Teen who killed sister with wrestling moves sentenced to three years in juvenile facility

A West Bank teenager who admitted to beating his 5-year-old half-sister to death this summer with professional wrestling moves was sentenced Tuesday to three years in a secure juvenile facility.

Armstrong Desvallons’ defense attorney had argued the 13-year-old should be offered rehabilitation services in the community. Jefferson Parish Juvenile Court Judge Andrea Janzen said the youth, who spent a half-dozen hearings in her courtroom sitting sullen and silent, had given her no evidence to explain how or why the child described as jovial and outgoing by fellow church members could be so disrespectful and angry at home.

“I just don’t have any information to support that kind of behavior, and that is very troubling to me,” she said, adding, “It’s as if I’m dealing with two different children.”

Janzen told Armstrong, who was facing up to five years in custody, that the only peek into his psyche came when he glowered at his stepfather and clenched his fists in last week’s hearing when her attention was turned elsewhere.

The stepfather, Vilger Louis — who was also the father of the 5-year-old victim, Viloude Louis — had just testified that the boy, whose green card he signed in 2010 to bring him from Haiti to the United States, would refuse to let him in the door and would say, “Hey, woman!” to his mother. Louis said he feared for his safety and the safety of his 11-year-old daughter, Christelle.

“I don’t think you are going to give Armstrong license to go out there and kill somebody again,” he told the judge.

Janzen told Armstrong that the injuries to Viloude were so severe that “you had to know that you were hurting your sister.”

“This was a 35-pound baby who had to have suffered at your hands,” she said. “You were old enough to know better.”

The child was found dead by her father in their Terrytown apartment on June 16 after Armstrong called his mother to say she had been sick and wasn’t responsive. The boy confessed to investigators the next day, but Janzen had the confession thrown out because she found investigators didn’t do enough to inform the mother of her rights.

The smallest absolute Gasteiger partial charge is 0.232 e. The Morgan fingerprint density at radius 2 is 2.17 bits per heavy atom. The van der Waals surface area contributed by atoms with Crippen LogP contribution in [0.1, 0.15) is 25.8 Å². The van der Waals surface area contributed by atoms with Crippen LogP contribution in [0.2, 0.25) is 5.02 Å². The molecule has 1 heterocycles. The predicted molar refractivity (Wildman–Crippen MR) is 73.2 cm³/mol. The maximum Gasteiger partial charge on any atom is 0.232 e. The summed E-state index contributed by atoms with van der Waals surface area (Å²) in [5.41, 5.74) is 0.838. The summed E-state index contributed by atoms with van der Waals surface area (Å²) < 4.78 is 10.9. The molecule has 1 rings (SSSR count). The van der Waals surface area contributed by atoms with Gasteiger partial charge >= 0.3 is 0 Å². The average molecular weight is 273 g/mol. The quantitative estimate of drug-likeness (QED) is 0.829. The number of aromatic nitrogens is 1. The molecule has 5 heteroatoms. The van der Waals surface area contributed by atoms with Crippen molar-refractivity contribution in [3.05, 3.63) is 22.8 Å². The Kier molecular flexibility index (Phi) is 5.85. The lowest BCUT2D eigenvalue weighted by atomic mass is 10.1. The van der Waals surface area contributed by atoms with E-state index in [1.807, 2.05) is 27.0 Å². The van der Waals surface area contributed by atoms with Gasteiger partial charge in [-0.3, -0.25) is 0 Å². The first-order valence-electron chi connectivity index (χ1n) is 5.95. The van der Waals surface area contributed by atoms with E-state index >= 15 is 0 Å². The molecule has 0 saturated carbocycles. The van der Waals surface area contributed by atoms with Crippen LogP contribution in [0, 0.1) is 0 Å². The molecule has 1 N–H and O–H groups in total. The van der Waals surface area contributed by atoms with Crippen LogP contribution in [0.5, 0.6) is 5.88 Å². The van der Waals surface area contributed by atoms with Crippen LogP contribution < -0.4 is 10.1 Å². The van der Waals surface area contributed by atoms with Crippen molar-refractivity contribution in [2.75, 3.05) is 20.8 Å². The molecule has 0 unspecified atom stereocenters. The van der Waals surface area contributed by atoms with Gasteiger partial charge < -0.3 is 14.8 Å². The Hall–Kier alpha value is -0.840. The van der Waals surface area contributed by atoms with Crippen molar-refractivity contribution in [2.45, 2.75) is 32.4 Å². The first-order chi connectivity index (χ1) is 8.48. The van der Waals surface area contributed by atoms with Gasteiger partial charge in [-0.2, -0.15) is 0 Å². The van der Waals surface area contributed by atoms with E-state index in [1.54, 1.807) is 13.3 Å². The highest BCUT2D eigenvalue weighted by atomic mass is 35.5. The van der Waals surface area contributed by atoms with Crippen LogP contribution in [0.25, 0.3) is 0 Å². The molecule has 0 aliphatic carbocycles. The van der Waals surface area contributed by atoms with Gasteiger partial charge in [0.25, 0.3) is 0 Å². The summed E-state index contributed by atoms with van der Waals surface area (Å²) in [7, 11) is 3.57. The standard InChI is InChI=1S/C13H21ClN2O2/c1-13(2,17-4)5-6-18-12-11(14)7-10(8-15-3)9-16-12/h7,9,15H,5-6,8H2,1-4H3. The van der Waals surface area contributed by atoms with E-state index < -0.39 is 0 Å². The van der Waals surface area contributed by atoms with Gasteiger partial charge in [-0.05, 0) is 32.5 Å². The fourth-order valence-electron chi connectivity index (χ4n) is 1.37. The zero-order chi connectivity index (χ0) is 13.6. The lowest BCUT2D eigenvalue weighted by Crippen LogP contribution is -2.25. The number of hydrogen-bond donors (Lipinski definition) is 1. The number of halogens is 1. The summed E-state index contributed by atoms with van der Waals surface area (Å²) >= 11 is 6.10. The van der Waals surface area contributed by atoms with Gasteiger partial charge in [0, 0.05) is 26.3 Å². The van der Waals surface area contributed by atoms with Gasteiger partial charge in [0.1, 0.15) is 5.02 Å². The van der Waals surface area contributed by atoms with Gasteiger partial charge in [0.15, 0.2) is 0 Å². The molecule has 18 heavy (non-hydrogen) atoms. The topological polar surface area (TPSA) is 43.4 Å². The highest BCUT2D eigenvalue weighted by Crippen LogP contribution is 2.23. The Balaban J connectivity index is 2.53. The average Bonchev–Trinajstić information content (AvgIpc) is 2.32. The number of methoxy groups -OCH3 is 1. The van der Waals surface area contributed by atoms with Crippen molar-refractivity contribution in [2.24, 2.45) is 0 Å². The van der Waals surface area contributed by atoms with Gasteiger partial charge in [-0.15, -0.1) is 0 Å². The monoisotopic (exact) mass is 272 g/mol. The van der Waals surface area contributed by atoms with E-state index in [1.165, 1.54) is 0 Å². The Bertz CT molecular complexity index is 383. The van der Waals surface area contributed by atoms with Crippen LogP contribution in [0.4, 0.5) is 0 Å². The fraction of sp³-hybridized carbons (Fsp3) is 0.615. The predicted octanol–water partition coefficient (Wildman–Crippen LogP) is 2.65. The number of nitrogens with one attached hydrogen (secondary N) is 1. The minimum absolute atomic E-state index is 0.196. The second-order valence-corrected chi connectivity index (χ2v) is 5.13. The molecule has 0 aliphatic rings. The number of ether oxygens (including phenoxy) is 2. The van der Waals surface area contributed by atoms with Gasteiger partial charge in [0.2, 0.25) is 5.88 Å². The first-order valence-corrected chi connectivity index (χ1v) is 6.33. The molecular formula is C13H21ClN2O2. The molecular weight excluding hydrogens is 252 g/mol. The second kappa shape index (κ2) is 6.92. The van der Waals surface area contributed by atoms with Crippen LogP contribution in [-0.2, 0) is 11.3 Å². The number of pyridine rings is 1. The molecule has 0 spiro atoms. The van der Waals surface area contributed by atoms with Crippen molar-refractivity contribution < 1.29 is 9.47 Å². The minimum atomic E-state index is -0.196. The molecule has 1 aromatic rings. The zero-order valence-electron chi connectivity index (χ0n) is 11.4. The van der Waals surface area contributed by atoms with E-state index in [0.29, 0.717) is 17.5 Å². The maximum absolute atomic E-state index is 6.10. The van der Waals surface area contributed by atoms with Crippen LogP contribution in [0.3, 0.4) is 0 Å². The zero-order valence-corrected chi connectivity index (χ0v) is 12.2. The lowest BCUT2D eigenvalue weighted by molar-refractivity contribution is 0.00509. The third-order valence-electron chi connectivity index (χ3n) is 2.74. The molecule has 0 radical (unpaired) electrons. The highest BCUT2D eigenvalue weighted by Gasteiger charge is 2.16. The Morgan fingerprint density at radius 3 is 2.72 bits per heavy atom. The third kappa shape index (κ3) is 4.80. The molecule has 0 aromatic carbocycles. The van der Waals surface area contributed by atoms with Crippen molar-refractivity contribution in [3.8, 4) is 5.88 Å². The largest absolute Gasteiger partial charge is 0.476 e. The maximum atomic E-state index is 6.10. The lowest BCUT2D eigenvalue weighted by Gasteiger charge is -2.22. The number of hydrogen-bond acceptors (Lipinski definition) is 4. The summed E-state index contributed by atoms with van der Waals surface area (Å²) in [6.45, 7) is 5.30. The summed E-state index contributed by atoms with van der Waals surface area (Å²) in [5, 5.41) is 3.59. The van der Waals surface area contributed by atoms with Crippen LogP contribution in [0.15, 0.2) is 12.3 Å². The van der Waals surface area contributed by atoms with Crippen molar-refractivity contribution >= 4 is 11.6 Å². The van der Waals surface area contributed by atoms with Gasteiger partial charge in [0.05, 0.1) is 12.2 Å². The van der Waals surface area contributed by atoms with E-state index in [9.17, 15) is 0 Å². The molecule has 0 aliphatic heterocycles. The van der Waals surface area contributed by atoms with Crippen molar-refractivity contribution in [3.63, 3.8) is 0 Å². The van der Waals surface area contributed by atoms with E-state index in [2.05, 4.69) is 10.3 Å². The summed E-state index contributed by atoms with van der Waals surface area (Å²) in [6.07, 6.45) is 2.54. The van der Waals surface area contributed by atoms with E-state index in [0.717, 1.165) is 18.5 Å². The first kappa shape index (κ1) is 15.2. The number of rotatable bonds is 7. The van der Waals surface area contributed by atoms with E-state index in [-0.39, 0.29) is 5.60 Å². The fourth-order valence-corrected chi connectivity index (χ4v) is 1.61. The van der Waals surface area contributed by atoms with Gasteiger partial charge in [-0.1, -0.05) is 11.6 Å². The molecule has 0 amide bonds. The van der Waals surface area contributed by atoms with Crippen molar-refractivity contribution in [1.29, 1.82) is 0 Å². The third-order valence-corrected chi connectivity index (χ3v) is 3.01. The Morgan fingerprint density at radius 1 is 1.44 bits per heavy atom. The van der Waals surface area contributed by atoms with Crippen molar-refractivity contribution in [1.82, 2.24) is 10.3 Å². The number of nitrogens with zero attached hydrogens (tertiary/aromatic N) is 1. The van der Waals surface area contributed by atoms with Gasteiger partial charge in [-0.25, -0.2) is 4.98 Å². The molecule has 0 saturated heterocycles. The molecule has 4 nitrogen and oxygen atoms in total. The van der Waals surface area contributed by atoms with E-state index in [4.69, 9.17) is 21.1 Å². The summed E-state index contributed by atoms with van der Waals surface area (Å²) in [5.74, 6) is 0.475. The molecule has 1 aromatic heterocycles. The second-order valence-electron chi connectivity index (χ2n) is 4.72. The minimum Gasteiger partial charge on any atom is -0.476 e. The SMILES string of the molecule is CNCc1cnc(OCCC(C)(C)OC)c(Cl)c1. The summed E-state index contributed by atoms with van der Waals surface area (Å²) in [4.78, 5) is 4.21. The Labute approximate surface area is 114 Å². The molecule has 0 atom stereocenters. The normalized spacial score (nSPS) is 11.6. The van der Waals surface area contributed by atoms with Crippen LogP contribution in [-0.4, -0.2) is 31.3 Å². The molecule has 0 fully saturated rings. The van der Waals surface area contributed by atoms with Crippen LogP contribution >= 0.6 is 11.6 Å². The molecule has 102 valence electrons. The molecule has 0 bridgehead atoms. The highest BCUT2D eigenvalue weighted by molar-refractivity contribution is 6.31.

That led to a deal with prosecutors in which Armstrong pleaded guilty to negligent homicide. Most of the two hearings that followed dealt with whether he should be sent to a secure facility, as recommended by the probation office and favored by prosecutors, or released into the community for rehabilitation as long he stayed away from younger children.

Several members of the Marrero Seventh-day Adventist Church told the judge they would be willing take Armstrong into their homes and help him get to school and receive counseling. Vilger Louis said he will not allow the boy who killed his daughter into the Louis home.

Sandra Ann Harris, 64, who spent three years raising her grandchildren while their father was in Afghanistan, said she would take Armstrong into her home and get the time off work necessary to care for him. James Anderson III, a nurse educator for a dialysis clinic, and church bus driver Lesby Jackson said they would help as well.

Janzen praised the church members but said she couldn’t put the boy back in a home setting right away.

“It pains me to put a 13-year-old into a secure facility,” she said, noting she could not remember ever sentencing a child that young to secure care.

The boy will get credit for the time he has served since July, and Janzen recommended he be sent to the nearby Bridge City Center for Youth so he can get support from his family and members of his church. She ordered parish agencies to put together a treatment plan for him, including anger, grief and victim-awareness therapy.

Janzen told Armstrong that if he stays out of trouble and responds to his therapy, she can reduce his time in the secure facility and release him to community treatment.

She told the boy’s family he will need their attention as he serves his time, and told the church volunteers, “This child will continue to need support from all of you wonderful people.”

While probation officers testified Armstrong has shown no remorse or grief, Janzen said she believes the boy, who was left by his mother in Haiti in 2006 only to be taken from his father and reunited with his mother here in 2010, does feel remorse.

“This child has had tremendous separation issues, and I have no doubt that has caused him grief and trauma,” she said.

After the two-hour hearing, the boy walked out in shackles the way he had done half a dozen times before, quietly and without expression.

“Good luck, Armstrong,” Janzen told him.

Outside the courthouse, Allourdes Desvallons said she agrees with the judge’s ruling, even though she initially had expressed a desire that her son be placed in the community.

She said she thinks of her daughter constantly, but will do everything she can for her son, whom she said she forgives.

“A mother,” she explained, “must live for her kids.”